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Google will scan Austrian books

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Austria's national library has struck a 30-million-euro deal with Google to digitise 400,000 copyright-free books, spanning 400 years of European history.

The project concerns one of the world's five biggest collections of 16th- to 19th-century literature, totalling some 120 million pages, according to the library.

Under the deal, Google will cover the costs of digitising the collection -- around 50 to 100 euros (60 to 120 dollars) per book. The library will pay to prepare the books for scanning, store the book data, and provide public access to it.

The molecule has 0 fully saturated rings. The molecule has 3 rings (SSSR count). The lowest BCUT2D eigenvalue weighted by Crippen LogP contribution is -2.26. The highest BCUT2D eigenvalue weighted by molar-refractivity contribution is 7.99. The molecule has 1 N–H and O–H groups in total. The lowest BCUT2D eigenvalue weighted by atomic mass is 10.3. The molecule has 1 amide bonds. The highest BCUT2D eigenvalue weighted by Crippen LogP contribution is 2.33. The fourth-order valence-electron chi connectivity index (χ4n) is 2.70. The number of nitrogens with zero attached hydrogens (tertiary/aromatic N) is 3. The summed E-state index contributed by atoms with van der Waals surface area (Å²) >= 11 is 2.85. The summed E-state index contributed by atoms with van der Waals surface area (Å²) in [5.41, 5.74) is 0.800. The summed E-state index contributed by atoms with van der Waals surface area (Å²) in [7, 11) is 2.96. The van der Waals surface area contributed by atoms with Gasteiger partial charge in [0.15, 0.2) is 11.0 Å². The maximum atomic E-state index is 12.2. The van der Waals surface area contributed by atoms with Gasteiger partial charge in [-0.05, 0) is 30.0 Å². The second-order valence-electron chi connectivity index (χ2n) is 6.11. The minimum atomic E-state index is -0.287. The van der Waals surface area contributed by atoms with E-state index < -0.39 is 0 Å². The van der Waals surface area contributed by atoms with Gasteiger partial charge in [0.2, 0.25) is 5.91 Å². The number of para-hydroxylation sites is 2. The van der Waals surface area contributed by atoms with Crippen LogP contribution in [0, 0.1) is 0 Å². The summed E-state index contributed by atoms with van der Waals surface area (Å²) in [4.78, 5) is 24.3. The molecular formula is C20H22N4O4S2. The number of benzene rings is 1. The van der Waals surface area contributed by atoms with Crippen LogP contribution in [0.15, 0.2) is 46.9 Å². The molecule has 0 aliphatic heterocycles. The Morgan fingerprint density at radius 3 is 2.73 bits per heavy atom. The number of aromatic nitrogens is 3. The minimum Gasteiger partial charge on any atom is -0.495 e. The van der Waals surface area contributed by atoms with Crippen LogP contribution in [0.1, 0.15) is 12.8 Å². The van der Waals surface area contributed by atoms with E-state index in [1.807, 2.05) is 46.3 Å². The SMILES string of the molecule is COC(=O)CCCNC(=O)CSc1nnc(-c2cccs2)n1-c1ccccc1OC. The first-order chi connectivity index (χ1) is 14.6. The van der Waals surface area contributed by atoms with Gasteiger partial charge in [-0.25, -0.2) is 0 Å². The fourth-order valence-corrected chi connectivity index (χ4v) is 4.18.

Scanning work is to begin in 2011 in Bavaria in southern Germany, and is expected to last around six years.

The library hopes the process will help preserve its original works, as well as providing digital back-up copies in case of a disaster.

Google will not have exclusive use of the scanned books, which will be accessible on the library's website www.onb.ac.at, the Google Books library at books.google.fr and its European counterpart www.europeana.eu.